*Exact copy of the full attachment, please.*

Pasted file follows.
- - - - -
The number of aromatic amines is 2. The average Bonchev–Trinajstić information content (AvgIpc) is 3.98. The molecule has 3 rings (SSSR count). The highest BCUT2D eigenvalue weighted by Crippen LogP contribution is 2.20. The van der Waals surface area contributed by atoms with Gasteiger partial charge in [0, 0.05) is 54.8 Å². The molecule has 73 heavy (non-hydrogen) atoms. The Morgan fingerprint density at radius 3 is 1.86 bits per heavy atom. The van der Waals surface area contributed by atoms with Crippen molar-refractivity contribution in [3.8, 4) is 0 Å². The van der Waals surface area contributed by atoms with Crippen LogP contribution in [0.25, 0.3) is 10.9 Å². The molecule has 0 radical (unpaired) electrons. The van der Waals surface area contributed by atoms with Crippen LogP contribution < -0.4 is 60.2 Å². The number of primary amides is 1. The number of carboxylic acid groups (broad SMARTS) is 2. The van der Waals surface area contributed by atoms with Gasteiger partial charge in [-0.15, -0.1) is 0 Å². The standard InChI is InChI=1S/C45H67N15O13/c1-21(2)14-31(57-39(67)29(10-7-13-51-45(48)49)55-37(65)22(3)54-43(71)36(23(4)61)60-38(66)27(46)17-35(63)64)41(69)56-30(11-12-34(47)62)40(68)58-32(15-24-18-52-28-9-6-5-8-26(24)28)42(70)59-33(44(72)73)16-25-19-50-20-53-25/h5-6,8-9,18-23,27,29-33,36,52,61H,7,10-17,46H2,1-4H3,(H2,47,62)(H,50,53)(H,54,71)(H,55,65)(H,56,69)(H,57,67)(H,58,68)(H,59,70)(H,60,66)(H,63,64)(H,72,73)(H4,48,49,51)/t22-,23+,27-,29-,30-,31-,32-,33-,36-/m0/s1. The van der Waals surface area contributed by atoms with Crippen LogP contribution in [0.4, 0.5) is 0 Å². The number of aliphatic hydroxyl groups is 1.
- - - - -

The number of aromatic amines is 2. The average Bonchev–Trinajstić information content (AvgIpc) is 3.98. The molecule has 3 rings (SSSR count). The highest BCUT2D eigenvalue weighted by Crippen LogP contribution is 2.20. The van der Waals surface area contributed by atoms with Gasteiger partial charge in [0, 0.05) is 54.8 Å². The molecule has 73 heavy (non-hydrogen) atoms. The Morgan fingerprint density at radius 3 is 1.86 bits per heavy atom. The van der Waals surface area contributed by atoms with Crippen molar-refractivity contribution in [3.8, 4) is 0 Å². The van der Waals surface area contributed by atoms with Crippen LogP contribution in [0.25, 0.3) is 10.9 Å². The molecule has 0 radical (unpaired) electrons. The van der Waals surface area contributed by atoms with Crippen LogP contribution < -0.4 is 60.2 Å². The number of primary amides is 1. The number of carboxylic acid groups (broad SMARTS) is 2. The van der Waals surface area contributed by atoms with Gasteiger partial charge in [-0.15, -0.1) is 0 Å². The standard InChI is InChI=1S/C45H67N15O13/c1-21(2)14-31(57-39(67)29(10-7-13-51-45(48)49)55-37(65)22(3)54-43(71)36(23(4)61)60-38(66)27(46)17-35(63)64)41(69)56-30(11-12-34(47)62)40(68)58-32(15-24-18-52-28-9-6-5-8-26(24)28)42(70)59-33(44(72)73)16-25-19-50-20-53-25/h5-6,8-9,18-23,27,29-33,36,52,61H,7,10-17,46H2,1-4H3,(H2,47,62)(H,50,53)(H,54,71)(H,55,65)(H,56,69)(H,57,67)(H,58,68)(H,59,70)(H,60,66)(H,63,64)(H,72,73)(H4,48,49,51)/t22-,23+,27-,29-,30-,31-,32-,33-,36-/m0/s1. The van der Waals surface area contributed by atoms with Crippen LogP contribution in [0.4, 0.5) is 0 Å². The number of aliphatic hydroxyl groups is 1.